BASH: That was one of the many big scoops.
Sam, you helped get maybe the biggest scoop of that whole time, which is getting a camera to Roger Stone's house. And that was based on shoe leather reporting and it was part of your reporting. Quickly tell us how that happened.
SAM FOSSUM, CNN REPORTER: Yes, and also, it wasn't just me as well. We had people like Katelyn at the U.S. district court putting things together, a lot of bread crumbs that morning. What I saw early in the morning was Aaron Zebley coming in. He didn't ride his scooter, which he usually does. He's rolling in a suitcase, an extra bag. We're thinking, what's going on here. Does he have documents? Is he traveling somewhere? Later that afternoon, at 2:30, he's walking out with his suitcase. He hails a cab. And we send that dispatch back to the bureau and our reporters, our great team here is putting that together and clues we had seen at district court that day with Jerome Corsi's stepson testifying in front of the grand jury, and they made the decision to send a producer down.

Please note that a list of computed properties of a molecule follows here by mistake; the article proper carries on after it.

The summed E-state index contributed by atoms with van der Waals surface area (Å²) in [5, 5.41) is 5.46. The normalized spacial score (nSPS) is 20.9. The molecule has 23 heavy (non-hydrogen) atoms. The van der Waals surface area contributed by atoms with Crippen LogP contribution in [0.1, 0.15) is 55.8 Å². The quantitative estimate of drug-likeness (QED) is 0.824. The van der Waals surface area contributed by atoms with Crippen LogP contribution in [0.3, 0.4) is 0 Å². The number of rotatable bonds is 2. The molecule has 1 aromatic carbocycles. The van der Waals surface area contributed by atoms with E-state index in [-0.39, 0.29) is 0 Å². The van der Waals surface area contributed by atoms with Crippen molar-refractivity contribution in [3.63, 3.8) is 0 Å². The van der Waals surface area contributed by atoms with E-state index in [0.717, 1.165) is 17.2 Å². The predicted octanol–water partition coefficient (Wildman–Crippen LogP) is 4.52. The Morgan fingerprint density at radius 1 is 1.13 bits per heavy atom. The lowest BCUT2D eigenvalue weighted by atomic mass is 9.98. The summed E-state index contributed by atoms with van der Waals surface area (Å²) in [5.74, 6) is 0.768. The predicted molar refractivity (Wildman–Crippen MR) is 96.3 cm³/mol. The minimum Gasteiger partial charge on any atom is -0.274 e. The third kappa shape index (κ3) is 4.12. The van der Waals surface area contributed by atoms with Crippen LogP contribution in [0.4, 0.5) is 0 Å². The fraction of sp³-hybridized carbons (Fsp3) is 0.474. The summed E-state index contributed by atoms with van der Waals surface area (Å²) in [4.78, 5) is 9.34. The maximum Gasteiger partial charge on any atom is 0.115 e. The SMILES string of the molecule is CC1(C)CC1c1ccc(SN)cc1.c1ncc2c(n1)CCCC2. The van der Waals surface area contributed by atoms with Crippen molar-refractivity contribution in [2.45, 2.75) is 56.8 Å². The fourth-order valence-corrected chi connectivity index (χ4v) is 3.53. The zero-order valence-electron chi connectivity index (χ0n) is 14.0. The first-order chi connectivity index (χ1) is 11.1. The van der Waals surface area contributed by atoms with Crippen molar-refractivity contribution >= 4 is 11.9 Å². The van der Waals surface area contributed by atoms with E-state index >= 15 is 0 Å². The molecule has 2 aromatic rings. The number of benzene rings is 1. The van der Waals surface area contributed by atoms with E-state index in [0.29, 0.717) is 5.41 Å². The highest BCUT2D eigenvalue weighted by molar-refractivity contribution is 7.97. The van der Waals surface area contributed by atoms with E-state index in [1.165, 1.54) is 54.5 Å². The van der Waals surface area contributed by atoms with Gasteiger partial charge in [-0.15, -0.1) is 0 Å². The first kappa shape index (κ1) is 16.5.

[13:55:18] BASH: That was a very smart decision on our boss's part. But it was because of all of you, the shoe leather reporting, being there day in and day out, in the rain, sleet, and snow, sitting at a coffee shop watching things that let you know the patterns and then when there was a break in the pattern.
Thank you for the past 18 months. Look forward to the next one.
BASH: Thank you.
Now to the coordinated bombings in Sri Lanka. It's one of the deadliest terrorist attacks since 9/11. We're hearing from a man who lost his wife and two children. That story coming up.